Namu Kie Butsu | Sewing as Practice

image by Karen Muktayani Villanueva

Namu kie butsu.

That was the chant that I said over and over (and over) again, as I sewed the wagesa. Last month, I volunteered to sew for incarcerated members of the Buddhadharma Sangha at San Quentin State Prison.

These individuals wished to declare their intentions as formal Practitioners of the Dharma, and this month (Insha’allah), they will have their Jukai Ceremony to formalize it. For reasons beyond my control, sewing needles and thread are deemed unfit for inmates to have. Thus, volunteers “from the outside” were sought and found to help sew their wagesas.

A wagesa is a kind of stole, a sewn garment worn around the neck signifying a person’s devotion to the Dharma and the precepts as Practice. This is not to be confused with a rakusu, which in the Zen Buddhist tradition is also a sewn garment that is worn around the neck of those that are lay-ordained. (To the uninitiated , or unfamiliar, a wagesa looks like a wide, untied neck-tie and a rakusu looks like a bib.)

The monotony of the task was helpful in sharpening my mind to stay on task, stay present. And yet, I couldn’t help appreciating the simplicity of the act of joining pieces of fabric together with a needle and a thread, that, in this way a patchwork is made. One that can be fashioned into any kind of garment or useful, decorative thing.

And then, I thought, whenever I engage in any of the crafting, textile, or homesteading arts, like sewing or canning or knitting or baking, I can’t help but think of the very first peoples who did it hundreds (thousands, millions) of years ago as a means to survive. That I still engage in some form of these activities connects me to them. I imagine their hands doing what I am doing, and it pleases me to think of that connection. And then, I remember that I am supposed to be sewing and chanting. So, I stop being enamored with the historic connection and set off, once again, to “just sew.”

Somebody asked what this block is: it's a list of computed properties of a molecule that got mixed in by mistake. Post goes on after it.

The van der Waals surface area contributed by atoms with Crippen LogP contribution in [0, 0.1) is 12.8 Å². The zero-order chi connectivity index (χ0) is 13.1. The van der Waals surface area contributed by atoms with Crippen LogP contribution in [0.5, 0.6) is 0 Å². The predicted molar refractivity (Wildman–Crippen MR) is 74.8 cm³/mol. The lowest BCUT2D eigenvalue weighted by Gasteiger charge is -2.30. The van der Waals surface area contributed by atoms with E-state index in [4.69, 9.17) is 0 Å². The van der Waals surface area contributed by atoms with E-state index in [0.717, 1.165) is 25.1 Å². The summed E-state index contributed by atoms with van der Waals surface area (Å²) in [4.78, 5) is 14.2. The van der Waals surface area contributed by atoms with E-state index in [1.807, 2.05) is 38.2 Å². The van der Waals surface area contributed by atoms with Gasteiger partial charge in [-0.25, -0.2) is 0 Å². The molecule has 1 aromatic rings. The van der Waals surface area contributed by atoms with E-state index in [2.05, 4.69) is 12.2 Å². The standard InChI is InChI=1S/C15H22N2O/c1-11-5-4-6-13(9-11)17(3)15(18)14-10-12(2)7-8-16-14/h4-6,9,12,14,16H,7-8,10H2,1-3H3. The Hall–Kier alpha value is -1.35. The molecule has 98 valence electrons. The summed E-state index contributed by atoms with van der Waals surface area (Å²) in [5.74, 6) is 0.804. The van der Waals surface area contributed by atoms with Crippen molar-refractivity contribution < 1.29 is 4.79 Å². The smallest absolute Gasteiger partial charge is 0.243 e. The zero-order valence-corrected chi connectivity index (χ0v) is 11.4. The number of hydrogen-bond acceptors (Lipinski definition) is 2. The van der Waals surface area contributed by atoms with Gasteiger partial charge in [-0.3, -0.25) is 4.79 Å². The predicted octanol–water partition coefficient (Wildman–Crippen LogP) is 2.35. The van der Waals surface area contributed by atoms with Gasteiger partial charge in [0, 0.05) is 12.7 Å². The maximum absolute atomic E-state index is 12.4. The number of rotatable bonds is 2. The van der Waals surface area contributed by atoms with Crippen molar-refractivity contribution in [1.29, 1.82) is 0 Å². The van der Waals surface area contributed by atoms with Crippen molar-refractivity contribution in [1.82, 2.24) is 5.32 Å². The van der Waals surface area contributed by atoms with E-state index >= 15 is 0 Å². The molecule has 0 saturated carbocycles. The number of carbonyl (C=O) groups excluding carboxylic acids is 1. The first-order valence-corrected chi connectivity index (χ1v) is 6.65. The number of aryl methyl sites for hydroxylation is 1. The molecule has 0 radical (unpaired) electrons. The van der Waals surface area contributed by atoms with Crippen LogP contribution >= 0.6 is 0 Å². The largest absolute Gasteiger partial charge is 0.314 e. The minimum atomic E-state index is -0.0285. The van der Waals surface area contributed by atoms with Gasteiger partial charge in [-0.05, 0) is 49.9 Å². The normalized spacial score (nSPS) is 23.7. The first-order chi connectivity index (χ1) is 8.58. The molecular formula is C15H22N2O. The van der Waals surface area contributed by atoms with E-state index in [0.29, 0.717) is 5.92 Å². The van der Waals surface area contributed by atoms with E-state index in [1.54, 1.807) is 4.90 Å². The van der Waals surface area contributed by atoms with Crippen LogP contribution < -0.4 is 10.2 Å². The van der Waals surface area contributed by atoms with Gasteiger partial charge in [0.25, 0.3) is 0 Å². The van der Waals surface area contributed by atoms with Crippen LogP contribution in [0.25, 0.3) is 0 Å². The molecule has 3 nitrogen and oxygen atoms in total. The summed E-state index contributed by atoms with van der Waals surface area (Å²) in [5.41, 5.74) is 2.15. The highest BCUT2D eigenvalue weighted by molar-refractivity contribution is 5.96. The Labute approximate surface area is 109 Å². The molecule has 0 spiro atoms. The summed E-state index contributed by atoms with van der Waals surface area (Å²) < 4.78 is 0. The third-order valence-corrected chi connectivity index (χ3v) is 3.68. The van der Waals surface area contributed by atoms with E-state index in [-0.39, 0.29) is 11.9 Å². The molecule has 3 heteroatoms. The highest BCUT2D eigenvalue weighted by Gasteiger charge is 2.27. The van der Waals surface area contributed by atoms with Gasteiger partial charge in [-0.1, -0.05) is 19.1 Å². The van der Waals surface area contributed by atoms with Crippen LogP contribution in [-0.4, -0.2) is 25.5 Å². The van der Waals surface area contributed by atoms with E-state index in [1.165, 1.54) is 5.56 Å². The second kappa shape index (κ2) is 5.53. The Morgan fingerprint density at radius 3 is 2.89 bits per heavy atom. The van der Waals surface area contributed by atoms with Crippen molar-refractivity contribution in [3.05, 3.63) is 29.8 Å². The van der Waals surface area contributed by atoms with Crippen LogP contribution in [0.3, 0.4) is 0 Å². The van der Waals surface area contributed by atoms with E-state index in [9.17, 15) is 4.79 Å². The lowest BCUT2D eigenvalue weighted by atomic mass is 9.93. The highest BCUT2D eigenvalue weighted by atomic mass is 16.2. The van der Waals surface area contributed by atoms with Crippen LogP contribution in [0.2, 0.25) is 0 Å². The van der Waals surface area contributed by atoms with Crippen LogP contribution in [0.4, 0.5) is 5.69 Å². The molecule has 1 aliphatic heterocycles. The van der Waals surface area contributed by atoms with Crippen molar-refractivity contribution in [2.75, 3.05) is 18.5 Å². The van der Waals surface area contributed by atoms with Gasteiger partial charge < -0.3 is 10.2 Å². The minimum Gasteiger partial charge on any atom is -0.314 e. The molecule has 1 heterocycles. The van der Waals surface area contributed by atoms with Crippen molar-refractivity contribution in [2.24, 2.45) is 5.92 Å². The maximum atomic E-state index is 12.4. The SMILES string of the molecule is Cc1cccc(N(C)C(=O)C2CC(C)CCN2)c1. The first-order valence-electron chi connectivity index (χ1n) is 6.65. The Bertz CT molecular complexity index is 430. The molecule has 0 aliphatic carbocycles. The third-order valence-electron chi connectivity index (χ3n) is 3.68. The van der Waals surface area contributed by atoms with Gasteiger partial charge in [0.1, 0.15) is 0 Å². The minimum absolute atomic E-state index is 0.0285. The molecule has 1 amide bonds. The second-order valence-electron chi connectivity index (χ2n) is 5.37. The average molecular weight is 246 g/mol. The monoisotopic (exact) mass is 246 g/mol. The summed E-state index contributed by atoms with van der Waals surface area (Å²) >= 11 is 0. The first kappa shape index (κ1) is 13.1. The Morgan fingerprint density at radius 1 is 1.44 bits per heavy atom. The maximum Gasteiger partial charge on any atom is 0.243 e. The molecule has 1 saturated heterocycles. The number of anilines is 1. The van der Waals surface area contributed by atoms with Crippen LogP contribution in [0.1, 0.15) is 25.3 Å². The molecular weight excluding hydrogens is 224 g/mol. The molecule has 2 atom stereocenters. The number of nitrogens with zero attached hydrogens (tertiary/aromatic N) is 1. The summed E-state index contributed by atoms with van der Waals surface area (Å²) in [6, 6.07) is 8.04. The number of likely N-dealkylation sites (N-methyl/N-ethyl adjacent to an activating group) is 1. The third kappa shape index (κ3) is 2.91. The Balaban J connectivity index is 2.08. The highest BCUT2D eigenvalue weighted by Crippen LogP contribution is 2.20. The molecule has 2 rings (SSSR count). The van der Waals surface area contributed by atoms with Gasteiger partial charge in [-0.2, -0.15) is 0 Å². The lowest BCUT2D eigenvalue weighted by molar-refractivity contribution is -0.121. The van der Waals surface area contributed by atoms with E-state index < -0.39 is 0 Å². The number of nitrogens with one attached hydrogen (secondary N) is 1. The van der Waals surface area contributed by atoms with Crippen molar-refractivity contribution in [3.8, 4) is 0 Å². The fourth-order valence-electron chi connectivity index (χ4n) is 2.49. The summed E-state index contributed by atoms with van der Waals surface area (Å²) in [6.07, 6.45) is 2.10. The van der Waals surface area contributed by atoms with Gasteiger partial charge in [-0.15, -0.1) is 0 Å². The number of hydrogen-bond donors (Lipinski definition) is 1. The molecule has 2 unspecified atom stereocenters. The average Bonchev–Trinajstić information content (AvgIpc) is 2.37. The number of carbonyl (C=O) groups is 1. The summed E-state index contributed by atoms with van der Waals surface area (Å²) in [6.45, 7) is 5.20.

Namu.  Insert the needle downward.

Kie.  Insert the needle upward.

Butsu.  Pull the thread through.

(It’s a kind of backstitch that is used on all the visible stitches on the wagesa.)

I stop every once in a while to admire my stitches, appreciating that each and every one was thoughtful (mostly). I try and estimate how long it will take me to do an inch-worth of stitches.  I try and estimate how many inches are left. I love it when I get in a groove and the sewing just flows out of me. (Note: This happened maybe twice in the whole month. And for how long?  Who knows? All I remember was that I was in the zone, man. The Zone.)

I hate it when I get the chant all screwed up. Or when the cloth bunches up. Or when I stab myself with the needle. (No blood drawn. And dayum, that hurt. Several times.) I was amused when I found myself sewing and forgetting to chant. (Curiously, never the other way ’round.)  Ah, there.  See?  I’m not sewing again.

Stop.

Begin again.

(sigh.)

Namu.  Insert the needle downward.

Kie.  Insert the needle upward.

Butsu.  Pull the thread through.

What I hated most was running out of thread. I ran out of thread many times during the sewing of this wagesa, necessitating my having to delay in order to get more thread from the organizers. It’s special silk thread, and I was annoyed at having to stop my sewing and chanting to go get more. I was so close to finishing. Ah, opportunity to see how much I appreciate planning and how much I value making sure all the needed materials are present from the beginning.